This page gives some thoughts and comments on the incredible media hypestorm surrounding the four young students and their "Diaspora" project. For more information see their bare web presence at joindiaspora.com.
I am one of those who really just don't get this. In less than a month, over 3000 people have pledged a total of over 140 thousand US dollars, to support this brand new project, even though many other far more realistic and solid projects exist with actual working code. Instead of supporting the developers who are already developing and building on their foundations to develop great, free, open-source code, for free, thousands of people have jumped to financially support a group of four students with little experience and apparently next to no plans how to proceed. According to their web pages, just about the only experience they have is "building a Makerbot" although the success of that venture isn't made clear.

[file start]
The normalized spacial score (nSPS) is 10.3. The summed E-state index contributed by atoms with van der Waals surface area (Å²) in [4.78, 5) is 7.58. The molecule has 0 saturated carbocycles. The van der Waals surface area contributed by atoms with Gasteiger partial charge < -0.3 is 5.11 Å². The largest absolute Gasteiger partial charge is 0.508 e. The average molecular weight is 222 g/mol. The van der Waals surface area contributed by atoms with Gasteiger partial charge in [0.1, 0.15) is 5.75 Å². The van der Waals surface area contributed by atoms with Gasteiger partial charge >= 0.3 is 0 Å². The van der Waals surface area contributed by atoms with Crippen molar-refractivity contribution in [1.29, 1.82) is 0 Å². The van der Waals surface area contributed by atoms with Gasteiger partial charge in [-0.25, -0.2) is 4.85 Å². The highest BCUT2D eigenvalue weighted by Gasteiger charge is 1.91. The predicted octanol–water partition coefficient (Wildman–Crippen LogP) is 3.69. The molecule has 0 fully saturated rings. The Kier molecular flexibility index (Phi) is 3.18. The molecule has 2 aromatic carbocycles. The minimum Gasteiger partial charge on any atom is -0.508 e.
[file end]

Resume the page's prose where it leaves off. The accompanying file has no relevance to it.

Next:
I'm not sure how much the people who have donated realize about what's already out there. How would they react if the diaspora guys just take one of the existing projects and adapt it a little? And take 140 thousand dollars for the pleasure? The reaction will probably not be positive, we know how the media love to build things up and then knock them down again.
And what if they don't just take all the hard work of others? Won't there then be criticism that they've wasted time reinventing stuff and that they should have built upon the open source software of others? Now that they've got so much press coverage, I don't think it will be easy for them to emerge from this summer without hefty criticism on one side or the other. Or both.
For sure they have some fantastic temporary fame, it'll look fantastic on their CVs and will undoubtedly help them towards their first job, but there is now a huge pressure on their 19-to-22-year-old shoulders.